Emily McNeiece ’20 / Emertainment Monthly Staff Writer
2017 was, to say the least, a difficult year. It was a year of heart-wrenching tragedy. disturbing celebrity scandal, paradoxical political decisions. A year that we can now look back on and say, “Hey, that actually might’ve been worse than 2016.” Still, despite being an awful year for reality, 2017 was an amazing one for TV. We saw fresh spins on old favorites in Twin Peaks: The Revival and One Day at a Time, immersed ourselves in the brief but brilliant continuations of Stranger Things and Game of Thrones, and gaped in amazement as The Good Place and Master of None took the tried and true sitcom formula, flipped it on its head three times, then proceeded to punt it across the room. The 2018 TV season clearly has a lot to live up to. But with new series announcements popping up left and right, it’s looking to be a serious contender. Here’s the rundown of 2018’s must-watch original programming.
1. Here and Now (Feb. 11th, HBO)
Alan Ball, creator of critically acclaimed hits Six Feet Under and True Blood, returns to TV this winter with Here and Now, a dramedy about multi-racial families and their struggles in America’s current political climate. Centered around a philosophy professor and his adopted children from Vietnam, Liberia, and Colombia, as well as the Muslim family of one of his children’s psychiatrist, Here and Now promises to be a dark, meditative comedy examining the U.S.’s current political climate. And if it has any of Six Feet Under’s sharp wit or good-natured cynicism, Here and Now will be a show to look out for.
2. The Assassination of Gianni Versace: American Crime Story (Jan. 17th, FX)
2016’s The People v. O.J. Simpson: American Crime Story received 22 primetime Emmy nominations in the year after its release, and for good reason. The limited series, based, of course, on the real-life case after which it was named, brought countless new perspectives to the already well-examined Simpson case through its superb casting and masterful pacing. Although series creators Larry Karaszewski and Scott Alexander won’t be returning for the second season, Versace promises to be just as riveting, if not more, than its predecessor.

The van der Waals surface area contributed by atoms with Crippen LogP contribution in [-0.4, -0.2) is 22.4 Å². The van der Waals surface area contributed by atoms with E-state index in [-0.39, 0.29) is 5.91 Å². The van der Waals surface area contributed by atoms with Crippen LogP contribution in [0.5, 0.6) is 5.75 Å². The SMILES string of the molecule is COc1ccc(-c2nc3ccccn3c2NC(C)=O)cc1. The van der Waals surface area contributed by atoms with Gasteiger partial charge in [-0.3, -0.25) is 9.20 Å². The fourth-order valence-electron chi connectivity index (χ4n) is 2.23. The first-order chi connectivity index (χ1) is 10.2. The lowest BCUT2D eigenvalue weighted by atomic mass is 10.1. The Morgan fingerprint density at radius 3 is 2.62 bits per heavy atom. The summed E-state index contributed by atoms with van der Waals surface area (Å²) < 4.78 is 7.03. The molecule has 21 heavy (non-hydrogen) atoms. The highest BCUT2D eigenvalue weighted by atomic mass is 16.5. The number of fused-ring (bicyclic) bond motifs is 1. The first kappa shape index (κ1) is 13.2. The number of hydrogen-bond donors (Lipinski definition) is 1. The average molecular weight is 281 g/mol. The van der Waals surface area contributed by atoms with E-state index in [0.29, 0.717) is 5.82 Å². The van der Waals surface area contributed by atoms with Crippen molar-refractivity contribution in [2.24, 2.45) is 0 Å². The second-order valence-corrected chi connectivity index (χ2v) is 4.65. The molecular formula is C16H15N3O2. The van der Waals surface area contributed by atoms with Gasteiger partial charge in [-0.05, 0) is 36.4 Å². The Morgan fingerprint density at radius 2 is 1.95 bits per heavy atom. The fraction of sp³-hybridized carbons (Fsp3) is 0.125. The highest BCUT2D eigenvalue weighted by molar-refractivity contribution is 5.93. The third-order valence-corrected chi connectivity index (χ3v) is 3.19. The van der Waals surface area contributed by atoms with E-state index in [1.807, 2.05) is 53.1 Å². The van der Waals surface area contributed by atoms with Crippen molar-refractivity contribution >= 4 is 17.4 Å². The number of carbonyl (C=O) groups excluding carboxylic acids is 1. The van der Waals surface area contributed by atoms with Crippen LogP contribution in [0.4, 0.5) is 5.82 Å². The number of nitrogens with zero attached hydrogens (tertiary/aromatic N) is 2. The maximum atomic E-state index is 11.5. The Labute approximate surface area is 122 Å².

3. 9-1-1 (Jan. 3rd, FX)
At first glance, 9-1-1 looks like your typical formulaic police or medical drama. Then you realize that Ryan Murphy, known best for creating the hit anthology series American Horror Story, is its showrunner, and are forced to think again. 9-1-1 is your average high-stakes cop drama, but with all the weirdness that AHS has become known for. Not every plot thread makes perfect sense and the dialogue can be campy at times, but 9-1-1 is a breath of fresh air in a genre that’s long gone stale.
4. Heathers (Spring, Paramount Network)
Heathers is the definition of a sleeper hit. Though it did poorly in the 1988 box office, the high school-centric dark comedy later proved itself to be a cult classic. Heathers has gained even more attention in recent years following its 2014 Off-Broadway adaptation, Heathers: the Musical. Only time will tell whether the TV series will live up to its widely loved predecessors, but for now, it’s undoubtedly worth keeping an eye on.
5. Mosaic (January, HBO)
The way we consume television is constantly evolving. Streaming services become increasingly more popular by the day, and networks, struggling to catch up, have started to acknowledge that cable’s final days are almost upon us. Mosiac, a new limited series by Steven Soderbergh, seems to suggest the start of a new era of TV viewing. It’s a murder mystery crime thriller, one that, after viewing its introductory character scenes, will allow the viewer to choose what happens next. The concept itself is not something new (Choose Your Own Adventure books have been letting audiences choose a story’s ending for years) but Mosiac, a viewing experience that is simultaneously controlled by the viewer but also the director, promises to introduce something more: the start of a new way to interact with television.
6. Britannia (Jan. 18th, Sky Vision; Amazon Prime)
Following on the heels of Game of Throne’s wild success, Britannia is a ten episode British period drama from Jez Butterworth. Set in AD 43, the series will be centered around Celtic rivals Kerra and Antedia, warrior women who work together to fight off Roman invaders. Promising striking visuals and strong female characters, the first glimpses of Britannia make it seem like a show worth remembering.
7. Titans (2018, Warner Bros.)
Just when we thought we were beyond being drawn in by childhood nostalgia. Titans, a live -action spin-off of the beloved 2000s-era cartoon Teen Titans (and their original comic), is being produced for a still-unnamed DC Comics digital media service. Starring Brenton Thwaites and Anna Diop as Robin and Starfire respectively, Titans promises to be a newer and more mature reimagining of the Titans stories, while still remaining true to their characters.